Microsoft's .NET vision has always seemed more dream than product. Fortunately, announcements at TechEd this summer provided a glimpse of how Microsoft will bring developers, users, and the enterprise together under this distributed software platform. The most far-reaching announcement concerned Whistler Server, which Microsoft will market as Windows .NET Server when the product ships early next year.
The Windows .NET Server name has been a long time coming. An announcement at the late April Gartner "Windows 2000 and Beyond" conference revealed that Microsoft would market Whistler Server as Windows 2002. However, Microsoft Executive Vice President Jim Allchin admitted that the name Windows 2002 might not be final after all. "The fat lady hasn't sung yet," he said.
The fat lady has sung now, and .NET Server is the name of her tune. According to Microsoft, using the .NET naming convention reflects the product's inclusion of the .NET Framework. Timing difficulties will prevent Windows XP (due to ship this month) from including .NET client components, but Microsoft says that free downloads of the .NET Framework will be available for Win2K and XP. Integrating this key piece of .NET technology in .NET Server—which will retain the Version 2002 tag, as will XP—means that this server will have the capability to initiate .NET experiences right out of the box.
The .NET Framework
What is this crucial piece of software? The .NET Framework is a runtime environment similar to the one Java offers; it sits between the OS and those applications and services that are written to take advantage of .NET capabilities. Like any mid-tier technology, the .NET Framework entails trade-offs. The .NET services and applications will run a bit slower than native applications and won't be truly compiled until the first time they execute, thanks to a new just-in-time (JIT) compiler. But these services and applications can also take advantage of many features that native Win32 applications and services would need to duplicate manually (e.g., automatic memory management and versioning). A new Common Language Runtime (CLR) offers developers a rich set of services that are language-independent. This feature lets Visual Basic (VB) applications or Perl .NET-based Web sites consume Web services written in C#, and vice versa. What a change from Microsoft's Windows-only past.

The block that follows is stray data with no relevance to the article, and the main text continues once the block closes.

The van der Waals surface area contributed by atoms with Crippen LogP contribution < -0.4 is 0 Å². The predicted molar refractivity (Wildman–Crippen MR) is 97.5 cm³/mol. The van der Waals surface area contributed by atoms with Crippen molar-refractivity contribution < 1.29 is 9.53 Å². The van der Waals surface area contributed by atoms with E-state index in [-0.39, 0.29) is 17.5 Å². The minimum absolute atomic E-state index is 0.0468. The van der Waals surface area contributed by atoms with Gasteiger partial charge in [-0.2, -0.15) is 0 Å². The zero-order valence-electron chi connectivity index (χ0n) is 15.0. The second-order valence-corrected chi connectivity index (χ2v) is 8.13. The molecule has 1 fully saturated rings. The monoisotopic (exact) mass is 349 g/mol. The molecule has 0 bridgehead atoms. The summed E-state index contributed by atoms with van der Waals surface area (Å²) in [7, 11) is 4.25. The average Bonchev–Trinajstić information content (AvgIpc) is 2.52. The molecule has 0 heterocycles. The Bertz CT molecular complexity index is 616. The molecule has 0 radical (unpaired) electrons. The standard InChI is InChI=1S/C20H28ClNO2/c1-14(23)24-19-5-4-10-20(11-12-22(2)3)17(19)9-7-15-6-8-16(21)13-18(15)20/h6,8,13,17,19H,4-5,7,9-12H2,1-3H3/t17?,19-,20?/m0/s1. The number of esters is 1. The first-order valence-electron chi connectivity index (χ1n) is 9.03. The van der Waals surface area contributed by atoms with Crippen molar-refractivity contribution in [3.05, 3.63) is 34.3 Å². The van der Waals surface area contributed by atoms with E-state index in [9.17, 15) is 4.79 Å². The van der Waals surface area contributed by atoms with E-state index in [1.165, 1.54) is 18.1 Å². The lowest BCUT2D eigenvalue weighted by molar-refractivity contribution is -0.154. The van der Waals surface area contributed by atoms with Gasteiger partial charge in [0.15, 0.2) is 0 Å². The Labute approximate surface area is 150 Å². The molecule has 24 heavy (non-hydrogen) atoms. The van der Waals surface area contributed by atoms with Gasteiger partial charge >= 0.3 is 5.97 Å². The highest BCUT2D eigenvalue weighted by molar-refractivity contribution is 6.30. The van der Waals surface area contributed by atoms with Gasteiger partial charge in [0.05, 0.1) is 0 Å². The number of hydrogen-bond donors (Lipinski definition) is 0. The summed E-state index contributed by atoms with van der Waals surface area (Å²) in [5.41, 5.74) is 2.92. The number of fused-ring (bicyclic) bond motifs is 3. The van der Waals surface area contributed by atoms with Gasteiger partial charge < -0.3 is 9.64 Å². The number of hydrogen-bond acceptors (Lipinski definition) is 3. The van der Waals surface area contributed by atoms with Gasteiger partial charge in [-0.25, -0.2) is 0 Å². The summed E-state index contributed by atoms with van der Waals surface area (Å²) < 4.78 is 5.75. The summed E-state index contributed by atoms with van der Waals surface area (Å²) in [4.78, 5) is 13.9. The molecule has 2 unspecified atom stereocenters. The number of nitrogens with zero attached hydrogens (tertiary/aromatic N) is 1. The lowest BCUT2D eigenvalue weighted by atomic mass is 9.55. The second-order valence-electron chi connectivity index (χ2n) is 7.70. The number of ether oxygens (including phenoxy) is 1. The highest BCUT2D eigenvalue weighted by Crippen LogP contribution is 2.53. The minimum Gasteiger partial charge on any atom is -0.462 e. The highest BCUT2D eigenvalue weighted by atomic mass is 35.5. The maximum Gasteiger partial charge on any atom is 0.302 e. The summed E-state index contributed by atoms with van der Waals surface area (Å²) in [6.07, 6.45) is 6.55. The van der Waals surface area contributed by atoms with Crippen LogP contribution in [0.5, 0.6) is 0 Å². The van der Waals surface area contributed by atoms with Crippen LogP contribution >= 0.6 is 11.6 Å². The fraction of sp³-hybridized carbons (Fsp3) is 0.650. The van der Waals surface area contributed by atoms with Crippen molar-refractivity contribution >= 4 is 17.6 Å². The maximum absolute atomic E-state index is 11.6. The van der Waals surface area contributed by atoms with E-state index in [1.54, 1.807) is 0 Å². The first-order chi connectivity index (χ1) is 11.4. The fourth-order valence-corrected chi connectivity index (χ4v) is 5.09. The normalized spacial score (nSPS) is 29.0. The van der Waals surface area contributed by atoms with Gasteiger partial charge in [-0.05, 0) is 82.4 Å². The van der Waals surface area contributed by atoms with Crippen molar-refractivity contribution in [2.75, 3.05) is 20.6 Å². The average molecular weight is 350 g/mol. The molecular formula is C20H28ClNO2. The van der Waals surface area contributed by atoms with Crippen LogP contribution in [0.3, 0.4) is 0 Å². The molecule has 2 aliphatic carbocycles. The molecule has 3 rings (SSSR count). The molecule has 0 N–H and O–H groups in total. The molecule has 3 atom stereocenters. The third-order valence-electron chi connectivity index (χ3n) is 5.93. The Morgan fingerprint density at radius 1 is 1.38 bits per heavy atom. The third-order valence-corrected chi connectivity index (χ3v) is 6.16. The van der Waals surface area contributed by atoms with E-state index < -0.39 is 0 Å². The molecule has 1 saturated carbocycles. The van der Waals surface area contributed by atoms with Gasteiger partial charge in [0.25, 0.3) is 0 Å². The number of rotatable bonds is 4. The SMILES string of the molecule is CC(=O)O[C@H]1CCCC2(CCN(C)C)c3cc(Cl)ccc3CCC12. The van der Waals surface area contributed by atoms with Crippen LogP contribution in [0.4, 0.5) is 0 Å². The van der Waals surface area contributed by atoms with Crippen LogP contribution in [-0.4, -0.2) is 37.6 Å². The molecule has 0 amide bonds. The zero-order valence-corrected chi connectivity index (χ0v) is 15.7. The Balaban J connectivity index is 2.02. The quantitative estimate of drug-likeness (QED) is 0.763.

Indeed, you can deploy the .NET Framework on almost any platform, including (at least theoretically) UNIX, Linux, and Mac OS. But Microsoft will focus on Windows for at least the short term and will leave porting to its partners and competitors. On the client side, Visual Studio.NET will target .NET Web services and client applications that run on XP, Win2K, Windows NT 4.0, Windows Me, and Windows 9x. So that enterprises can roll out .NET Web services, Microsoft will make available a downloadable version of the .NET Framework for Win2K Server products. The inclusion of the .NET Framework in .NET Server recasts Whistler Server as the base from which new Web services deployments will occur. The change is good news for Whistler, which previously looked like a rather lackluster upgrade, and an important show of faith for .NET Web services.
Take a Look at .NET Server
As I explained in "Stay on Target," July 2001, you needn't change your Win2K deployment plans because of .NET Server, especially given the news that Win2K Server will include the .NET Framework. But if you've been putting off the upgrade to Win2K, the time has come to consider .NET Server and a .NET future. In some ways, the platform is moving from Windows into .NET. By writing to the .NET Framework, you'll ensure that your applications and services have a future—even if that future doesn't include Windows.